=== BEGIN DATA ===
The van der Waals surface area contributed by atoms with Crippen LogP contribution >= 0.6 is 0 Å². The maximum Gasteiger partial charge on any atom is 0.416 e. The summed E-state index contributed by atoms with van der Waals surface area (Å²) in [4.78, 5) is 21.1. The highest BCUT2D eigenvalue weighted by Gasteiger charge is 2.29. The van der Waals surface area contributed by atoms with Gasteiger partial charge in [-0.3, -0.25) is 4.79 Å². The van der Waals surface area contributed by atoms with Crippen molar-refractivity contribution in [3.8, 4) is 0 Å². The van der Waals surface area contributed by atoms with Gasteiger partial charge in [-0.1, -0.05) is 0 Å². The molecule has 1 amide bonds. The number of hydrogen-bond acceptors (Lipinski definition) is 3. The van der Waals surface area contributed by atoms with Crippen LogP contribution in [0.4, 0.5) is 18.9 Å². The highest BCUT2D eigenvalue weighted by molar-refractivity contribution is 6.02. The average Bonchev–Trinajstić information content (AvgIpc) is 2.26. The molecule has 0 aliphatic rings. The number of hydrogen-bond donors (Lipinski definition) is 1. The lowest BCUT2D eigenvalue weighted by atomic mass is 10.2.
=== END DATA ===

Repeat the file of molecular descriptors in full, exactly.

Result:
The van der Waals surface area contributed by atoms with Crippen LogP contribution >= 0.6 is 0 Å². The maximum Gasteiger partial charge on any atom is 0.416 e. The summed E-state index contributed by atoms with van der Waals surface area (Å²) in [4.78, 5) is 21.1. The highest BCUT2D eigenvalue weighted by Gasteiger charge is 2.29. The van der Waals surface area contributed by atoms with Gasteiger partial charge in [-0.3, -0.25) is 4.79 Å². The van der Waals surface area contributed by atoms with Crippen molar-refractivity contribution in [3.8, 4) is 0 Å². The van der Waals surface area contributed by atoms with Gasteiger partial charge in [-0.1, -0.05) is 0 Å². The molecule has 1 amide bonds. The number of hydrogen-bond acceptors (Lipinski definition) is 3. The van der Waals surface area contributed by atoms with Crippen LogP contribution in [0.4, 0.5) is 18.9 Å². The highest BCUT2D eigenvalue weighted by molar-refractivity contribution is 6.02. The average Bonchev–Trinajstić information content (AvgIpc) is 2.26. The molecule has 0 aliphatic rings. The number of hydrogen-bond donors (Lipinski definition) is 1. The lowest BCUT2D eigenvalue weighted by atomic mass is 10.2.